Sunday, 19 June 2016

Walking backwards to Florence

The V&A's Botticelli Reimagined exhibition begins with brief excerpts from Terence Young's 1962 Dr No and Terry Gilliam's 1980 Adventures of Baron Munchausen.

Both films contain nods to Florentine Renaissance artist Sandro Botticelli's Venus and it's a cute way to begin a backwards journey to 15th century Tuscany and the era of Botticelli himself.

The slightly self-satisfied conceit is that it's a show about what has been done to Botticelli since his death in 1510 as much as it is one about what he did in his lifetime.

Botticelli's a good artist to do this with as, unlike Raphael and Michelangelo for example, he was pretty much forgotten for 300 years before the Pre-Raphaelites began the process of reinstating him to the canon.

So we start with modern riffs on his style. A rather boring Bill Viola installation inspired by his Story of Nastagio degli Onesti, a Jeff Koons album cover for Lady Gaga's Artpop, and a Dolce & Gabbana trouser suit utilising the Birth of Venus.

There are car wheels, coins, Rineke Dijkstra beach photos, and Tomoko Nagao's parody with its pointed digs at consumer culture.

David Lachapelle's Rebirth of Venus isn't shy about repositioning Venus's shell for maximum erotic mileage and even Warhol adapted Botticelli to his own ends. His legacy was nothing if not versatile.

If Lachapelle doesn't do it for you see how you feel about Joel Peter-Witkin's God of Earth & Heaven, Los Angeles. Yes, that's a dick.

Yin Xin made Venus Asian. Cindy Sherman donned false nose and lactating breasts. Alain Jacquet incorporated the Shell logo and Robert Rauschenberg's tribute was more figurative than we'd expect from the artist.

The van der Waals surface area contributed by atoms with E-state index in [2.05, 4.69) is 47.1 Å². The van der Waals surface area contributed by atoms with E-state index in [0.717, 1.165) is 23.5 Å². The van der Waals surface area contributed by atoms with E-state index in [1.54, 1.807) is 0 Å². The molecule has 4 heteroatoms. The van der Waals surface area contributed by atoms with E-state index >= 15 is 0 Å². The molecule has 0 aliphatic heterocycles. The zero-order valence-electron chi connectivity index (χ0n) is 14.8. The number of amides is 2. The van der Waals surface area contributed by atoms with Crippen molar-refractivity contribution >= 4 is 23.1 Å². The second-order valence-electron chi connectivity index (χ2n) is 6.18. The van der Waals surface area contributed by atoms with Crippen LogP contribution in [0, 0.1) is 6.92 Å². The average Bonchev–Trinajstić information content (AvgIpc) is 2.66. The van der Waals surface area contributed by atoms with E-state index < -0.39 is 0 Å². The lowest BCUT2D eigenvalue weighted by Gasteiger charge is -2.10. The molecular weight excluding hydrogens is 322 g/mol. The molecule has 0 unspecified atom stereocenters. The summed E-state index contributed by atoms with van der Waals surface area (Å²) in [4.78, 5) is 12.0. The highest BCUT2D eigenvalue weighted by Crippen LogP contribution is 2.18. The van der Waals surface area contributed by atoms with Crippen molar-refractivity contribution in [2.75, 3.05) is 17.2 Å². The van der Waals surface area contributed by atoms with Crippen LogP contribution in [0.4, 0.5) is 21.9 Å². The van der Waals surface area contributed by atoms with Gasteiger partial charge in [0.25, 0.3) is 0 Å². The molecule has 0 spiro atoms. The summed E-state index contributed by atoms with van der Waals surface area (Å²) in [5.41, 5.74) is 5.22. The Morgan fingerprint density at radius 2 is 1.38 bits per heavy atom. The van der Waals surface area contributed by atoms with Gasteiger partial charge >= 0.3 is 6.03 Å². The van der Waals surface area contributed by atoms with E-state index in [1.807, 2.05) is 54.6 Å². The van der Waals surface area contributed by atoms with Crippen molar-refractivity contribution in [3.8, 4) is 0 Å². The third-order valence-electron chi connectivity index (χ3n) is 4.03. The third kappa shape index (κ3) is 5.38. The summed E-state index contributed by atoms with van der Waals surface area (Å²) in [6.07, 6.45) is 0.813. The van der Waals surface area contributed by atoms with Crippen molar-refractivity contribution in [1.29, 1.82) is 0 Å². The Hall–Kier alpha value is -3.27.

Bob Dylan's Sad Eyed Lady of the Lowlands plays as you take in ORLAN's striptease, Edward Baird's seaside surrealism, Wadsworthian, Venus, and Magritte's Ready Made Bouquet.

Magritte, with tongue possibly firmly planted in cheek, said he preferred the postcard to the actual painting. Dali gave Venus a fish head. Of course he did.

The soundtrack to the rooms devoted the Pre-Raphaelite rediscovery comes courtesy of Debussy whose Printemps was inspired by Botticelli's Primavera.

Alongside the many copies and book illustrations by the likes of Aubrey Beardsley, Gustave Moreau, John Ruskin, Ingres, and Degas we can see film of Isadora Duncan dancing. Inspired, she claimed, by days (days!) spent in the Uffizi staring at Primavera.

The paintings include Walter Crane's gauzy Renaissance of Venus (1877), Dante Gabriel Rossetti's earnest Day Dream (1880), Ingres' classicist La Source (1820-1856 - it took him 36 years?), and Edward Burne-Jones' watery Luna (1872-1875).

A William Morris tapestry and an Ettore Ximenes sculpture usher you to the final third of the show. Renaissance Florence itself. One for the purists.

Botticelli was the son of a modest tanner. Many of his commissions were for the 'powerful' Medici family. After the Dominican friar Savonarola (imagine a Tuscan Da'esh, slightly less obsessed with death) and his rampant religious revivalism gained ascendancy in Florence Botticelli revised his style. Coward. This possibly contributed to the loss of his reputation.

Few works are definitively attributed to him but there's some in the V&A. Portrait of  Lady known as Smeralda Bandinelli (1470-1475) was owned by megafan Rossetti. Burne-Jones had The Annunciation with Raphael & Tobias. Prince Johann II of Liechtenstein gave The Virgin and Child with Two Angels (circa 1490) to the Academy of Fine Arts in Vienna for study purposes. Good lad. The tondo (Italian translation:round) form is always satisfying. Let's hope the Viennese students appreciated it.

The only signed and dated work is 1500's Mystic Nativity. It dates from the Savonarola era and includes cryptic references probably alluding to the religious upheavals of the time and the expulsion of the Medici from Florence.

If you can read Latin you can read Vasari's thoughts on Botticelli. If you can understand Italian you can listen to Dante's Divine Comedy. I can do neither so best to exit with his mythological masterpiece Pallas and the Centaur and, after all those fake Venuses, the real thing. The Botticelli Venus. She's got it. Yeah, baby, she's got it.

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